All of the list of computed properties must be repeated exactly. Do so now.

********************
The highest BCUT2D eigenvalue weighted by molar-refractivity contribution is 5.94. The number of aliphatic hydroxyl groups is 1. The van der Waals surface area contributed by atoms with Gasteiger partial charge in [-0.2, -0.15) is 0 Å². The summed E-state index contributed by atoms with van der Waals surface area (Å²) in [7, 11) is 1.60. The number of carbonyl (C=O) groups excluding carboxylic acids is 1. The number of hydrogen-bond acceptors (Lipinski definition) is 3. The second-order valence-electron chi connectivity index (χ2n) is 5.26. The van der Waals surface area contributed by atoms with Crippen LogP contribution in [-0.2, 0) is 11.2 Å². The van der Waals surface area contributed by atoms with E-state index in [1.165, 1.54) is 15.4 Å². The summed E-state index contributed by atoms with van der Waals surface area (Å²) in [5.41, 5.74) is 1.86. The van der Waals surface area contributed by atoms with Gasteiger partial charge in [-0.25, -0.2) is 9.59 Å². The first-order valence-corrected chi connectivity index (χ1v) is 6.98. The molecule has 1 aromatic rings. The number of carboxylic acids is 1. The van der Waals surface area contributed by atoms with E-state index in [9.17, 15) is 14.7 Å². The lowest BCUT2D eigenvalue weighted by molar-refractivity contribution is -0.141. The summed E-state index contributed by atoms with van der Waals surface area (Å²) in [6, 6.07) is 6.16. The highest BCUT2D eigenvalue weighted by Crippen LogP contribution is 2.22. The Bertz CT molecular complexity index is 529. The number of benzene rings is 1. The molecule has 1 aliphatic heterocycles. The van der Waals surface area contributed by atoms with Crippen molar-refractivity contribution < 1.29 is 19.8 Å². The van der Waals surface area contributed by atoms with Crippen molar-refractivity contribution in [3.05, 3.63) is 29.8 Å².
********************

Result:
The highest BCUT2D eigenvalue weighted by molar-refractivity contribution is 5.94. The number of aliphatic hydroxyl groups is 1. The van der Waals surface area contributed by atoms with Gasteiger partial charge in [-0.2, -0.15) is 0 Å². The summed E-state index contributed by atoms with van der Waals surface area (Å²) in [7, 11) is 1.60. The number of carbonyl (C=O) groups excluding carboxylic acids is 1. The number of hydrogen-bond acceptors (Lipinski definition) is 3. The second-order valence-electron chi connectivity index (χ2n) is 5.26. The van der Waals surface area contributed by atoms with Crippen LogP contribution in [-0.2, 0) is 11.2 Å². The van der Waals surface area contributed by atoms with E-state index in [1.165, 1.54) is 15.4 Å². The summed E-state index contributed by atoms with van der Waals surface area (Å²) in [5.41, 5.74) is 1.86. The van der Waals surface area contributed by atoms with Gasteiger partial charge in [-0.25, -0.2) is 9.59 Å². The first-order valence-corrected chi connectivity index (χ1v) is 6.98. The molecule has 1 aromatic rings. The number of carboxylic acids is 1. The van der Waals surface area contributed by atoms with E-state index in [9.17, 15) is 14.7 Å². The lowest BCUT2D eigenvalue weighted by molar-refractivity contribution is -0.141. The summed E-state index contributed by atoms with van der Waals surface area (Å²) in [6, 6.07) is 6.16. The highest BCUT2D eigenvalue weighted by Crippen LogP contribution is 2.22. The Bertz CT molecular complexity index is 529. The number of benzene rings is 1. The molecule has 1 aliphatic heterocycles. The van der Waals surface area contributed by atoms with Crippen molar-refractivity contribution < 1.29 is 19.8 Å². The van der Waals surface area contributed by atoms with Crippen molar-refractivity contribution in [3.05, 3.63) is 29.8 Å².